I went to see the film Marwencol last night at the Metro Cinema; if you’re in Edmonton, you can catch it Sunday and Monday nights at either 7 or 9pm. And if you are in St. Elsewhere, check it out when it does the rounds. It is breath-takingly good.
The one sentence reason why? Marwencol avoids freakification, sensationalism, and victimization in telling a powerful story that invites all three.
Cover from Jeffrey Blustein's The Moral Demands of Memory.
Supersonic Sue Campbell
has just posted a detailed review of Jeff Blustein’s recent book The Moral Demands of Memory
over at NDPR
. Blustein’s book is focused on collective memory, trauma, responsibility, and identity, and has a sweep that few books in the field have. Sue draws on her knowledge of collective memory in the context of the residential schools commission in Canada in writing the review, as well as other concrete contexts (e.g., post-Holocaust studies). Check out the whole shebang if you’re interested; here’s a tease. Campbell says, in summary, that Blustein’s book:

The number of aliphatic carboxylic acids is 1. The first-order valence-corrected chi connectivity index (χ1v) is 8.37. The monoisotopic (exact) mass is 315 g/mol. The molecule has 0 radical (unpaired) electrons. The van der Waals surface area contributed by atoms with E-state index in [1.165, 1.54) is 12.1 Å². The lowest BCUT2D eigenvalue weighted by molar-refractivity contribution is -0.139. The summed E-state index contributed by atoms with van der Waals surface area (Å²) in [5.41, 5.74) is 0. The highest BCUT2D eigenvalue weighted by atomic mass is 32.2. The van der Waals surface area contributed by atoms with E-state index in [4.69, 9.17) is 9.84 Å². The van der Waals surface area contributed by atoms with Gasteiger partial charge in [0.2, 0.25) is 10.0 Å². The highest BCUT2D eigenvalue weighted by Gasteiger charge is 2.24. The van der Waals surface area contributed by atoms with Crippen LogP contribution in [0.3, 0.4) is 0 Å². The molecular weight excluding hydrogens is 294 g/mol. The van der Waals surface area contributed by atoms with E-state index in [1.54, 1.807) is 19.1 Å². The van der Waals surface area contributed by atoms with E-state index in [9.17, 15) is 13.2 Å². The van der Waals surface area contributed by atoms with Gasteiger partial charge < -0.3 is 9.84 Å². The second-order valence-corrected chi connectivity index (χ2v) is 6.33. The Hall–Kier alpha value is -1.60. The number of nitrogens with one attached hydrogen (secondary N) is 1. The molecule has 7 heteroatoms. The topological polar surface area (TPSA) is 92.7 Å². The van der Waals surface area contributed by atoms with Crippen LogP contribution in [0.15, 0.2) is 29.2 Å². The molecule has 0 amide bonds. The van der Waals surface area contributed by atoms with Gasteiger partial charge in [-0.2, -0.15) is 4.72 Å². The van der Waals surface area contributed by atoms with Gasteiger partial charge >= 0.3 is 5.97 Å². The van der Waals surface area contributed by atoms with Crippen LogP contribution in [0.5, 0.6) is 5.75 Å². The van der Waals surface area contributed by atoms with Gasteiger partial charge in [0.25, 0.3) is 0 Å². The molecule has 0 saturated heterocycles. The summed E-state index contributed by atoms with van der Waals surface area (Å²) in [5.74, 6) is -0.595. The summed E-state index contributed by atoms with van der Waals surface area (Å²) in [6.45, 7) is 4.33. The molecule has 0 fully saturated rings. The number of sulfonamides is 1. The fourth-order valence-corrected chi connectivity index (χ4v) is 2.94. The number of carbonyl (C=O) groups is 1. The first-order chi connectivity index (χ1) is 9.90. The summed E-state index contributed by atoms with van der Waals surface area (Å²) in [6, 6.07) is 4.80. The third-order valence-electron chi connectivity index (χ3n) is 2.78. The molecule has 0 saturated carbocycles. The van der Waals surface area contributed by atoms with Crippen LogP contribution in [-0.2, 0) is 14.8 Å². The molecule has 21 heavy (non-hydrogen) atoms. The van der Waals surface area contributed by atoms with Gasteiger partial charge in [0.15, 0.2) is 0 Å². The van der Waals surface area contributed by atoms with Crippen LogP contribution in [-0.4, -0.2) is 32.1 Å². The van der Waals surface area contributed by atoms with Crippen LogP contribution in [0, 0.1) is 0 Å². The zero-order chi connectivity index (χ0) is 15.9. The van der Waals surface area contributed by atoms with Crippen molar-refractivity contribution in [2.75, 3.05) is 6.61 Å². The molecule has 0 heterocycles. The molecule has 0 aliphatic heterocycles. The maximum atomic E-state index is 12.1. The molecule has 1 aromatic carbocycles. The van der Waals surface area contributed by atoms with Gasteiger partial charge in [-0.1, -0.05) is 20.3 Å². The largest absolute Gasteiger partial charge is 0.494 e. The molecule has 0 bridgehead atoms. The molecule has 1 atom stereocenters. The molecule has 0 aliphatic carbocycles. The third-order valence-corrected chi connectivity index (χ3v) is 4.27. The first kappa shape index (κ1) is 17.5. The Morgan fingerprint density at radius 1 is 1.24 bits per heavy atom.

is deeply indebted to a range of diverse literatures, carefully and extensively footnoted, and though the book is fairly long, it sustains an impressive momentum. Indeed the last two chapters — on remembrance and rituals of memorializing as love, care, and respect for the dead, and on the nature and importance of bearing witness — Continue reading